DJ 'can play better', Catlin evokes Tiger feat: golf talking points

Hong Kong (AFP)


The US PGA Tour's season-ending Tour Championship and Dustin Johnson have grabbed the headlines, but an unsung young American who earned his stripes in Asia has been marking a mark in Europe.

AFP Sport looks at this week's talking points in golf:

- Major ambition -

Dustin Johnson's FedEx Cup victory on Monday cemented his status as one of the finest players of the modern era, but many believe the world number one will not be regarded as one of the game's greats until he wins more majors.

Four-time major champion Brooks Koepka stoked the debate at last month's US PGA Championship after predicting that third-round leader "DJ" Johnson could struggle to close out a second major title.

"A lot of the guys on the leaderboard, I don't think have won (a major). I guess DJ has only won one," Koepka said.

Johnson finished two strokes behind Collin Morikawa, the fifth time he had been runner-up in one of the big four.

But Koepka's jibe might have lit a fire under the usually laid-back Johnson.

The last three weeks has seen Johnson steamroller an elite field to win the Northern Trust by 11 strokes at 30-under par, the second lowest total in tour history.

Seven days later he finished second at the BMW Championship, but only because Jon Rahm sank a 66-foot monster putt in a playoff.

Now he is back in the winner's circle for the third time since the tour resumed in June, $15 million richer.

"Obviously I'm playing very well now," Johnson said, before adding ominously. "I feel like I can play better, though."

With the US Open at Winged Foot 10 days away and six majors to come in the next 10 months, red-hot Johnson is going to have lots of chances to improve his major record.

- Come dine with me -

American John Catlin said the experience of winning on the Asian Tour enabled him to hold off Martin Kaymer for his maiden European Tour victory at the Valderrama Masters at the weekend.

Catlin's first career wins were in second-tier Asian Development Tour events in 2016 and 2017. He went on to win four times on the Asian Tour proper, the most recent at last November's Thailand Open.

"My past experience was very helpful in that regard," said Catlin after resisting the charge of the double major champion and former world number one in Spain. "I knew I had done it before."

Catlin, who played four events before the 2020 Asian Tour season was brought to halt in March by coronavirus, had enjoyed only limited playing rights on the European Tour.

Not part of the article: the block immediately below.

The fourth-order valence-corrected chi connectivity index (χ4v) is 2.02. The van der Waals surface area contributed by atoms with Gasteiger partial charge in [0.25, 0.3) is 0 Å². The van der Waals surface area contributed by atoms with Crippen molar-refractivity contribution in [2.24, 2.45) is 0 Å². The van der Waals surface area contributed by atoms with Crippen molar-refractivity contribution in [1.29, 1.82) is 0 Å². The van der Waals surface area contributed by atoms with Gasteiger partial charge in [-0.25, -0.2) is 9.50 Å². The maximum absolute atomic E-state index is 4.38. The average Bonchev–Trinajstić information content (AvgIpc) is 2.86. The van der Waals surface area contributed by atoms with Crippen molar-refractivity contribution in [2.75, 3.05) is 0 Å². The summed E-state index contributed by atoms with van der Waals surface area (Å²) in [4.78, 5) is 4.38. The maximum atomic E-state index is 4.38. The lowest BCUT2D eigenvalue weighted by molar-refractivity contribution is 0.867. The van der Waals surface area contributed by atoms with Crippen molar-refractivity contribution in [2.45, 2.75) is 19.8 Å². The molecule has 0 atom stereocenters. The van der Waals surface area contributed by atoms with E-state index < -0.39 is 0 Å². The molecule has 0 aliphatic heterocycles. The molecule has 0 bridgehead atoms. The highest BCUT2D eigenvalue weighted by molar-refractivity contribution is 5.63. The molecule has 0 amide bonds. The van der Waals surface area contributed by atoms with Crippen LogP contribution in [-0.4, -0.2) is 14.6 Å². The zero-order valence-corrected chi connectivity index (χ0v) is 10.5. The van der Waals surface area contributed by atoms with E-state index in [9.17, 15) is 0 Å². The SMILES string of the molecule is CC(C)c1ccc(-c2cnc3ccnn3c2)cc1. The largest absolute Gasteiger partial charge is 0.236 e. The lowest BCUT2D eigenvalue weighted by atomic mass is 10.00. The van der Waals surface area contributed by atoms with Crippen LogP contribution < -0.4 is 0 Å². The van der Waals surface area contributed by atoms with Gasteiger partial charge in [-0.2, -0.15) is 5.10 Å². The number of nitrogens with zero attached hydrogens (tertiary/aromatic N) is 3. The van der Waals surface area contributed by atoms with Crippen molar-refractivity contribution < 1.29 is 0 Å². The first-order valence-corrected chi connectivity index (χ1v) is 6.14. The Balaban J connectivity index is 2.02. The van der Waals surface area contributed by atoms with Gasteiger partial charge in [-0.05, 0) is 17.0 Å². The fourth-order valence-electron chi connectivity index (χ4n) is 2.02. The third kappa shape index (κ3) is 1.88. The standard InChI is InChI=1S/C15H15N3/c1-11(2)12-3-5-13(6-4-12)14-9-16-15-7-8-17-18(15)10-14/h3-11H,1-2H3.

But that all changed on Sunday and he now has full membership after a victory that capped a topsy-turvy six weeks.

Catlin was disqualified from the English Championship last month for violating the European Tour bio-secure bubble by going out for a meal with his caddie.

Now he can dine out on the fact that he is the first American to win at Valderrama since Tiger Woods at the World Golf Championship in 1999.

- Money, money, money -

Johnson's victory capped a successful 13 weeks since the PGA Tour became one of the first major sports tours to return to action after the coronavirus shutdown.

Perhaps the most naturally socially distanced sport, golf has led the way in Covid-challenged times.

But the $45 million prize fund on offer for the 30 players contesting the Tour Championship in Atlanta, while the world is struggling through a pandemic, has raised eyebrows.

Outside the PGA Tour, pickings are very slim. The European Tour has had to trim purses since resuming. And on the still-suspended Asian Tour some professionals are struggling to make ends meet after no golf for six months.

While Johnson was taking his on-course earnings to more than $20 million since June alone, the Asian Tour Order of Merit leader Wade Ormsby bumped up his entire year's earnings to $248,000 with $10,000 for tied 31st at Valderrama.

The Australian's win at January's Hong Kong Open accounted for $180,000 of that. By contrast, Billy Horschel won $395,000 for finishing last at East Lake.

- World rankings -

Golf's top 10 players, updated September 8, 2020:


1. Dustin Johnson (USA) 10.28

2. Jon Rahm (ESP) 9.97

3. Justin Thomas (USA) 8.63

4. Rory McIlroy (NIR) 7.90

5. Collin Morikawa (USA) 7.72

6. Webb Simpson (USA) 7.04

7. Xander Schauffele 6.40 (+4)

8. Brooks Koepka (USA) 6.10 (-1)

9. Bryson DeChambeau (USA) 5.99 (-1)

10. Patrick Reed (USA) 5.86 (-1)


1. Ko Jin-young (KOR) 7.97

2. Danielle Kang (USA) 6.28

3. Nelly Korda (USA) 5.67

4. Park Sung-hyun (KOR) 5.57

5. Minjee Lee (AUS) 5.24

6. Kim Sei-young (KOR) 5.19

7. Nasa Hataoka (JPN) 4.94

8. Park In-bee (KOR) 4.88

9. Brooke Henderson (CAN) 4.65

10. Kim Hyo-joo (KOR) 4.48